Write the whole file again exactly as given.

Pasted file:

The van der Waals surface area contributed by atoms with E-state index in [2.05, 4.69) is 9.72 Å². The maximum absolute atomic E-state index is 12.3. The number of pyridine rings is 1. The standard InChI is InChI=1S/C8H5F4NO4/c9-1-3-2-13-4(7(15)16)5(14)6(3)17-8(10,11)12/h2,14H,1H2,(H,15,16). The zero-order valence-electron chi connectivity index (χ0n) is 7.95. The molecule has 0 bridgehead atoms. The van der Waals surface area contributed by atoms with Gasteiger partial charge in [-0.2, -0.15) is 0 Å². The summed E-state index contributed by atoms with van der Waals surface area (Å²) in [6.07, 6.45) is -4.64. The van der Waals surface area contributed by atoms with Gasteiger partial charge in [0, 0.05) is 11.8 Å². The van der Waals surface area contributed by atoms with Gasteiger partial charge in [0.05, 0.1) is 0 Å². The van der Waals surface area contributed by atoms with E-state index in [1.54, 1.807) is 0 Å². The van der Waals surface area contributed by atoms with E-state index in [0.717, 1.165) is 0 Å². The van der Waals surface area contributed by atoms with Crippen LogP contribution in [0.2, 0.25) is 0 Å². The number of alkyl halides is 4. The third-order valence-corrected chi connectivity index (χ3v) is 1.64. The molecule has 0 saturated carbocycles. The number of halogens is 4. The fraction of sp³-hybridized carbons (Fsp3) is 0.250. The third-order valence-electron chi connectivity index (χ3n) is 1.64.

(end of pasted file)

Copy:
The van der Waals surface area contributed by atoms with E-state index in [2.05, 4.69) is 9.72 Å². The maximum absolute atomic E-state index is 12.3. The number of pyridine rings is 1. The standard InChI is InChI=1S/C8H5F4NO4/c9-1-3-2-13-4(7(15)16)5(14)6(3)17-8(10,11)12/h2,14H,1H2,(H,15,16). The zero-order valence-electron chi connectivity index (χ0n) is 7.95. The molecule has 0 bridgehead atoms. The van der Waals surface area contributed by atoms with Gasteiger partial charge in [-0.2, -0.15) is 0 Å². The summed E-state index contributed by atoms with van der Waals surface area (Å²) in [6.07, 6.45) is -4.64. The van der Waals surface area contributed by atoms with Gasteiger partial charge in [0, 0.05) is 11.8 Å². The van der Waals surface area contributed by atoms with Gasteiger partial charge in [0.05, 0.1) is 0 Å². The van der Waals surface area contributed by atoms with E-state index in [1.54, 1.807) is 0 Å². The van der Waals surface area contributed by atoms with E-state index in [0.717, 1.165) is 0 Å². The van der Waals surface area contributed by atoms with Crippen LogP contribution in [0.2, 0.25) is 0 Å². The number of alkyl halides is 4. The third-order valence-corrected chi connectivity index (χ3v) is 1.64. The molecule has 0 saturated carbocycles. The number of halogens is 4. The fraction of sp³-hybridized carbons (Fsp3) is 0.250. The third-order valence-electron chi connectivity index (χ3n) is 1.64.